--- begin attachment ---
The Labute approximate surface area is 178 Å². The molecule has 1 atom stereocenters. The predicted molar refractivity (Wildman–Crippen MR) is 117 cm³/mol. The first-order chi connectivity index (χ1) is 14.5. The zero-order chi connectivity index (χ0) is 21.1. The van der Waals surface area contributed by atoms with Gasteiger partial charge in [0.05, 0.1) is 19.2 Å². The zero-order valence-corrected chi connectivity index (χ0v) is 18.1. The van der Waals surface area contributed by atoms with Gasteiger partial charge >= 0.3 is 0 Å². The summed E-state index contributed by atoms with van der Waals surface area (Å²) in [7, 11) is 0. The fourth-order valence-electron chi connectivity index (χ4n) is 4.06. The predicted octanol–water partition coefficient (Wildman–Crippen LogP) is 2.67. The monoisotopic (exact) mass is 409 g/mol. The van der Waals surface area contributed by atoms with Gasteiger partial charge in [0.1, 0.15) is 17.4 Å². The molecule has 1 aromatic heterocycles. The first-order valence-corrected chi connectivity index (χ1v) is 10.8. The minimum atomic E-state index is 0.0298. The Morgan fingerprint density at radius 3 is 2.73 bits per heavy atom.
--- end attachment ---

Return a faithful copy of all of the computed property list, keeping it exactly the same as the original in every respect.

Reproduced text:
The Labute approximate surface area is 178 Å². The molecule has 1 atom stereocenters. The predicted molar refractivity (Wildman–Crippen MR) is 117 cm³/mol. The first-order chi connectivity index (χ1) is 14.5. The zero-order chi connectivity index (χ0) is 21.1. The van der Waals surface area contributed by atoms with Gasteiger partial charge in [0.05, 0.1) is 19.2 Å². The zero-order valence-corrected chi connectivity index (χ0v) is 18.1. The van der Waals surface area contributed by atoms with Gasteiger partial charge >= 0.3 is 0 Å². The summed E-state index contributed by atoms with van der Waals surface area (Å²) in [7, 11) is 0. The fourth-order valence-electron chi connectivity index (χ4n) is 4.06. The predicted octanol–water partition coefficient (Wildman–Crippen LogP) is 2.67. The monoisotopic (exact) mass is 409 g/mol. The van der Waals surface area contributed by atoms with Gasteiger partial charge in [0.1, 0.15) is 17.4 Å². The molecule has 1 aromatic heterocycles. The first-order valence-corrected chi connectivity index (χ1v) is 10.8. The minimum atomic E-state index is 0.0298. The Morgan fingerprint density at radius 3 is 2.73 bits per heavy atom.